The headline on the New York Times Well blog was too provocative to ignore: Why women can’t do pull-ups. Though I count myself among the many women (and people!) in this world who find pull-ups more challenging than other movements that test strength and fitness, my defenses went up immediately. Says who? They can, too! I’ll show you some pull-ups!
But when I read the piece, I ended up feeling not defensive, but enlightened.
It’s based on a study from the University of Dayton in which researchers found 17 normal-weight women who could not do a single overhand pull-up. They trained the women for three days a week for three months, working to strengthen their biceps and latissimus dorsi muscles. From the story:
They lifted weights and used an incline to practice a modified pull-up, raising themselves up to a bar, over and over, in hopes of strengthening the muscles they would use to perform the real thing.
By the end of the training program, the women had increased their upper-body strength by 36 percent and lowered their body fat by 2 percent. But on test day, the researchers were stunned when only 4 of the 17 women succeeded in performing a single pull-up.
Vanderburgh [a head researcher] said the study and other research has shown that performing a pull-up requires more than simple upper-body strength. … Men and women who can do them tend to have a combination of strength, low body fat and shorter stature.
Vanderburgh notes that some men struggle, too, particularly those who are taller or bigger generally or have long arms. This is related to an interesting phenomenon: if you compare a smaller athlete to an athlete who has the same exact build but is 30 percent bigger, the bigger athlete will be only about 20 percent stronger, even though he has to carry about 30 percent more weight.
“We’re a combination of levers; that’s how we move,” Vanderburgh said. “Generally speaking, the longer the limb, the more of a disadvantage in being able to do a pull-up.”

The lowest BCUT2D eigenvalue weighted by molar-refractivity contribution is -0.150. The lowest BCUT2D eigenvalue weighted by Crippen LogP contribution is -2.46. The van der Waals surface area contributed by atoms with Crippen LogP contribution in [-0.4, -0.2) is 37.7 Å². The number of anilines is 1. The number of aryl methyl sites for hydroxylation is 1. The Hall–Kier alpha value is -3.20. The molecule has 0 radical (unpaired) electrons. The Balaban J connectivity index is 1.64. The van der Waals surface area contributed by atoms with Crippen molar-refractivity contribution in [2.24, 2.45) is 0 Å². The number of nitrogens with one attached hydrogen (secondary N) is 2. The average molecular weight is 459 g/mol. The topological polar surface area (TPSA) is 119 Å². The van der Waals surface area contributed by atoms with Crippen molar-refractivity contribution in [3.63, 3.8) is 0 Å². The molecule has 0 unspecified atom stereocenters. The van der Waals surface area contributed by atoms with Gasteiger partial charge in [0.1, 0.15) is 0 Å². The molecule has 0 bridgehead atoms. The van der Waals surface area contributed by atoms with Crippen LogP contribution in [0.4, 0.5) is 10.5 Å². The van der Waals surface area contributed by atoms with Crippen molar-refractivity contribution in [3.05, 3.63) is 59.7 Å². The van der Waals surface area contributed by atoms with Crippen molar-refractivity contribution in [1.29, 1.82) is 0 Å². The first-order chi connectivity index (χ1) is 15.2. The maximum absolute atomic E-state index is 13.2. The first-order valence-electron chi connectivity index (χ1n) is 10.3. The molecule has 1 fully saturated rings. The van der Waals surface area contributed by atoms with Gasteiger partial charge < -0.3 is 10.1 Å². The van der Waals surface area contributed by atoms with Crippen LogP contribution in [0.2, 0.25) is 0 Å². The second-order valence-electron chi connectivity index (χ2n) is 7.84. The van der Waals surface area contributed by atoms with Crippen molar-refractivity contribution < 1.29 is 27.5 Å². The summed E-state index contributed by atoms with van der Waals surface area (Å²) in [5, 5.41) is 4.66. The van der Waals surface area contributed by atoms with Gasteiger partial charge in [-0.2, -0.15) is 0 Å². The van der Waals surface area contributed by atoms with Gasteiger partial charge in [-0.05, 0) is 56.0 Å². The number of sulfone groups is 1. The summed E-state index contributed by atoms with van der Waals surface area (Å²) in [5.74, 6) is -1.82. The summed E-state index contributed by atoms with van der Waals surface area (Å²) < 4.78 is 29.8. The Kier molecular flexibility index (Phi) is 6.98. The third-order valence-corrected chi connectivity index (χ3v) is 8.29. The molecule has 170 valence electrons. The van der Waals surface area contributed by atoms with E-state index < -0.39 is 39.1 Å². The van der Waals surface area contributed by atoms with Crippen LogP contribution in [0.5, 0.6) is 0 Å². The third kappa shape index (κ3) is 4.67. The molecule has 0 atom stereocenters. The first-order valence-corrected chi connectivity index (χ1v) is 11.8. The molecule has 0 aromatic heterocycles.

When I read this, the biggest light bulb went on in my head. It’s not a lack of upper-body strength, or a lack of grip strength, or anything except for my crazy-long monkey arms making pull-ups difficult!
How long are my crazy-long monkey arms, you ask? In middle-school science class, we did an experiment meant to show how symmetrical the human body is, comparing our height to our (supposedly equal) wingspan. No matter how many times my classmates measured me on the butcher paper, my wingspan was a good two or three inches longer than my height. Also in middle school, I always failed dress-code tests that mandated that your shorts or skirt were two inches longer than the bottom of your fingertips. My fingertips almost touch my knees, people! I can still remember poor Mr. Thorne judging the appropriateness of a pair of (totally tame) shorts using those standards, and instead narrowing his eyes in confusion at how long my arms extended down my legs.
That’s a long-winded way of saying that before you write yourself off for a certain activity, you should be aware that we all have these weird quirks that give us advantages or disadvantages depending on the activity, and that it’s less important to understand them than it is to simply accept them and work around them. For me, that means buying a pull-up band, which makes it possible to crank out more than one pull-up at a time on my extra-long pipe cleaners. It also means rejoicing in the fact that when I swim, I’ve got a few inches on the competition in each stroke—every cloud has a silver lining, right?
Are pull-ups a challenge for you, or are you one of those short, muscled powerhouses able to bang out 10 at a time?
[EDITOR’S NOTE: The editor is so sorry, but she really can’t bring herself to post a photo depicting her crazy-long monkey arms. You’ll just have to do a pull-up workout with her to see for yourself.]